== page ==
Lemur research gets a gut check
"Stool sample collector" is not a glamorous way to introduce oneself at a party. But in the course of their research, gut microbiologists Erin McKenney and Lydia Greene have spent a lot of time waiting for animals to relieve themselves.
They estimate they have hundreds of vials of the stuff, from a dozen primate species including lemurs, baboons and gorillas, sitting in freezers on the Duke University campus.
The researchers aren't interested in the poop per se, but in the trillions of bacteria inhabiting the gastrointestinal tract, where the bugs help break down food, produce vitamins and prevent infection.
A few years ago, McKenney and Greene started collecting stool samples at the Duke Lemur Center to see how the microbial makeup of lemurs' guts varies from birth to weaning, and as their diets change over the seasons. And what happens when they get sick?
Between 2013 and 2016, ten of the lemurs they were studying contracted cryptosporidium, or "crypto" for short, a waterborne parasite that causes diarrhea in people, pets, livestock and wildlife worldwide.
All of the infected animals were Coquerel's sifakas—the only lemur species out of roughly 20 at the Duke Lemur Center known to fall prey to the parasite—and most of them were under five years old when they fell ill.
Animals that tested positive were moved into separate holding areas away from other animals and visitors. Keepers wore protective suits, gloves, face masks and booties while working in the animals' enclosures to prevent infection.
All of the animals eventually recovered. Along the way, six of the affected animals were treated with antibiotics, and three were also fed a slurry of saline and feces from a healthy relative.
McKenney and Greene collected stool samples before, during and after infection for up to two months. They used a technique called 16S ribosomal RNA sequencing to identify the types of bacteria in the samples based on their genes, and compared the results with those of 35 unaffected individuals.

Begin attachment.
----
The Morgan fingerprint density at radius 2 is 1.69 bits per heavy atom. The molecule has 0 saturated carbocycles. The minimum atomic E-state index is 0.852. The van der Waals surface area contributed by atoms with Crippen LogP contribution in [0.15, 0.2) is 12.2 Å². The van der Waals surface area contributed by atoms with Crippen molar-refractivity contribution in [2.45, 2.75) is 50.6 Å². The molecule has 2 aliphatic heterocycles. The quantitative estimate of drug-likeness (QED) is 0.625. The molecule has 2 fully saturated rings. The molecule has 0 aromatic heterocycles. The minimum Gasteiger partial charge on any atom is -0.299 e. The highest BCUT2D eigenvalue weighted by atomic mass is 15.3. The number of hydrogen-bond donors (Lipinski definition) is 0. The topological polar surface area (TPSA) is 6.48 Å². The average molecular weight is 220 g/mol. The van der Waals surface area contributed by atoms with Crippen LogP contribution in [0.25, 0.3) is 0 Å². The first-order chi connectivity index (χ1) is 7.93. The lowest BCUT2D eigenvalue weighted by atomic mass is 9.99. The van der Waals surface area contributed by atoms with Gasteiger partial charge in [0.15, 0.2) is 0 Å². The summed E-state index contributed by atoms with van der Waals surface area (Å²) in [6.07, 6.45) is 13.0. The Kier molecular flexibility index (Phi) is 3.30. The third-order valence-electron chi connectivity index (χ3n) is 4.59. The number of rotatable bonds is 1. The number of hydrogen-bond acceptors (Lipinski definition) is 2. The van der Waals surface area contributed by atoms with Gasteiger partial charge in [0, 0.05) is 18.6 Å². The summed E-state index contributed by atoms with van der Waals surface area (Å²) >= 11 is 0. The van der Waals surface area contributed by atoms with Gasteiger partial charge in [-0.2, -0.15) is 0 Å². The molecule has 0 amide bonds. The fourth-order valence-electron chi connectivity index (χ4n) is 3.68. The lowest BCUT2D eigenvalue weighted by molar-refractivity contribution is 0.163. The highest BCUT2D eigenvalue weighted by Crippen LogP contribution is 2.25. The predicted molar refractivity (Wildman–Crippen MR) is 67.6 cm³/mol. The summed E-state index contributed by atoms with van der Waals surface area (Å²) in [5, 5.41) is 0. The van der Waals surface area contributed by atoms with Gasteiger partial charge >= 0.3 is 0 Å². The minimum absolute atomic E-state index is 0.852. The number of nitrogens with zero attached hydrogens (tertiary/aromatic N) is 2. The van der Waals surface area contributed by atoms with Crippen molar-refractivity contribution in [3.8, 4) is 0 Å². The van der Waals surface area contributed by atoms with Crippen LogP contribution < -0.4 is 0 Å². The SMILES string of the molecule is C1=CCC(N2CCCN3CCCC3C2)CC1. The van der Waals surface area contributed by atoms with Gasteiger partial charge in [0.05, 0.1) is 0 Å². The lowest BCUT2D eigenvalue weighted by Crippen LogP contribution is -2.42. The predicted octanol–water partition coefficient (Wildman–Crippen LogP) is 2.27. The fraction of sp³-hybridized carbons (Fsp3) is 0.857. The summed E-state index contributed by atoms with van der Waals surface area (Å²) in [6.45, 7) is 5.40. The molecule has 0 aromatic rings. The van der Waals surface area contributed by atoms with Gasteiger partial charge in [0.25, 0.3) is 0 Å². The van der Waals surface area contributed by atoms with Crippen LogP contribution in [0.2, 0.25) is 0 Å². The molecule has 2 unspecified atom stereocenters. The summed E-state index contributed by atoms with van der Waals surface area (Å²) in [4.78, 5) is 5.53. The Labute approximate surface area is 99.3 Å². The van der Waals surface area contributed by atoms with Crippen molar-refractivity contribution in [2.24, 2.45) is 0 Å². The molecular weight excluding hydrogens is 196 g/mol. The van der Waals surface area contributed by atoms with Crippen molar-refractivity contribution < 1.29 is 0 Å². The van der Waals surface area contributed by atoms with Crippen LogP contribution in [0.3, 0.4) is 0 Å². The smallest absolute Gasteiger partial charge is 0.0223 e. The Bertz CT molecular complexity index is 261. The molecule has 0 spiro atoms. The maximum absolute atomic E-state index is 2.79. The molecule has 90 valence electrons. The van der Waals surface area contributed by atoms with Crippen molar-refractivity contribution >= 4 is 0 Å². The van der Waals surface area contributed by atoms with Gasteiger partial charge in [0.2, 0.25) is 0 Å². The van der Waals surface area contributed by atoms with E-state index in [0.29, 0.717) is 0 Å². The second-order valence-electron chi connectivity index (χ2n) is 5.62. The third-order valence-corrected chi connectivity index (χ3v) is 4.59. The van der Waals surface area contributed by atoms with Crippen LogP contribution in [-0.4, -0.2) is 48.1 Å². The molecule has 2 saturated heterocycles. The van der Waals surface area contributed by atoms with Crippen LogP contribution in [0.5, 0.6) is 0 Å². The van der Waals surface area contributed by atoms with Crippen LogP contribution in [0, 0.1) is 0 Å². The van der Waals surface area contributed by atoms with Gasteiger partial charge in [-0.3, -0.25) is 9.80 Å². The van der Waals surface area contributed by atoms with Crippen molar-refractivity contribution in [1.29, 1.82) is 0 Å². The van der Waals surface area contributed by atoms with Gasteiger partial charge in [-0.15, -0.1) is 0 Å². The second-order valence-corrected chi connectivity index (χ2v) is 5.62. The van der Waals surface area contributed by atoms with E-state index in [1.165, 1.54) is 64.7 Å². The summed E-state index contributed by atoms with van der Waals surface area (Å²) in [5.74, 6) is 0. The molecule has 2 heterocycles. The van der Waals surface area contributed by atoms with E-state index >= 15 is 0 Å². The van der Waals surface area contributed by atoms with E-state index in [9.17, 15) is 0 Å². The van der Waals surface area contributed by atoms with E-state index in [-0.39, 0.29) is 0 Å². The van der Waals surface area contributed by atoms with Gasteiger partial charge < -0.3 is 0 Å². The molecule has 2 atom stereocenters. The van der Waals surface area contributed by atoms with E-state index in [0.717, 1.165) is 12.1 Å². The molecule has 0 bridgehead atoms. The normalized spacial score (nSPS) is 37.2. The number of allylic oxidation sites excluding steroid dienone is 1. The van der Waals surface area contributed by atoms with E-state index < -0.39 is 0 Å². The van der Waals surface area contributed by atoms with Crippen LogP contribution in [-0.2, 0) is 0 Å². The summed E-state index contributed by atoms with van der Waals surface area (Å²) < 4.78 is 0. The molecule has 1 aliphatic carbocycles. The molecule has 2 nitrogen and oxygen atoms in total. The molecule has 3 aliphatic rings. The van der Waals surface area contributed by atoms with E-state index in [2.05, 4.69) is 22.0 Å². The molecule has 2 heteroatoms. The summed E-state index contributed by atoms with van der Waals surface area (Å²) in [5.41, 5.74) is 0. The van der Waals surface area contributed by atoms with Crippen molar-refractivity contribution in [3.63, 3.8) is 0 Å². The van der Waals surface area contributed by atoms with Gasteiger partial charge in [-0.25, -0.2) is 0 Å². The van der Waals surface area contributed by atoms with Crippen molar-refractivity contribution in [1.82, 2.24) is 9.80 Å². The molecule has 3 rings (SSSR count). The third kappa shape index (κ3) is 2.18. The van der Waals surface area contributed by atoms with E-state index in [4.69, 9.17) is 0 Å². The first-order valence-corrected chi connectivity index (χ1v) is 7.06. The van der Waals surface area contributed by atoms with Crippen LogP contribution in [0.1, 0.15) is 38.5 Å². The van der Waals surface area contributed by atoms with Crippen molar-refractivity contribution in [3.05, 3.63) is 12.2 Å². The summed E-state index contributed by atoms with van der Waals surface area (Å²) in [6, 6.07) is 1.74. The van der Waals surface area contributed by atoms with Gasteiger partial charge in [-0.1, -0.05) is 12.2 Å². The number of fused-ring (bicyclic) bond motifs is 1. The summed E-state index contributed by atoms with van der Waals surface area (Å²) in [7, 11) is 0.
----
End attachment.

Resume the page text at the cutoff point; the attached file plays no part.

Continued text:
In a healthy gut microbiome, "good" bacteria in the gut compete with "bad" microbes for space and nutrients, and secrete substances that inhibit their growth.
The guts of sick and recovering sifakas are host to a very different assortment of microbes than those of unaffected animals, the researchers found.
Not surprisingly, both crypto infection, and antibiotic treatment, wiped out much of the animals' gut flora—particularly the bacterial groups Bifidobacterium, Akkermansia, Succinivibrio and Lachnospiraceae.
Even after the infections cleared, most animals took another several weeks to stabilize and return to normal levels of gut biodiversity, with younger animals taking longer to recover.
The only animals that made a full comeback within the study period were those that received a fecal transplant, suggesting that the treatment can help restore gut bacterial diversity and speed recovery.
The patterns of gut recolonization following crypto infection mirrored those seen from birth to weaning, said McKenney, now a postdoctoral researcher at North Carolina State University.
The researchers hope their findings will help control and prevent crypto outbreaks in captive primates. Because lemurs are more closely related to humans than lab mice are, the research could also help scientists understand how the gut microbiome protects humans from similar infections and facilitates recovery.
"Thanks to bioinformatics and advances in sequencing, the microbiome gives us a window into the health of these animals that we've never had before," said Greene, a graduate student in ecology at Duke.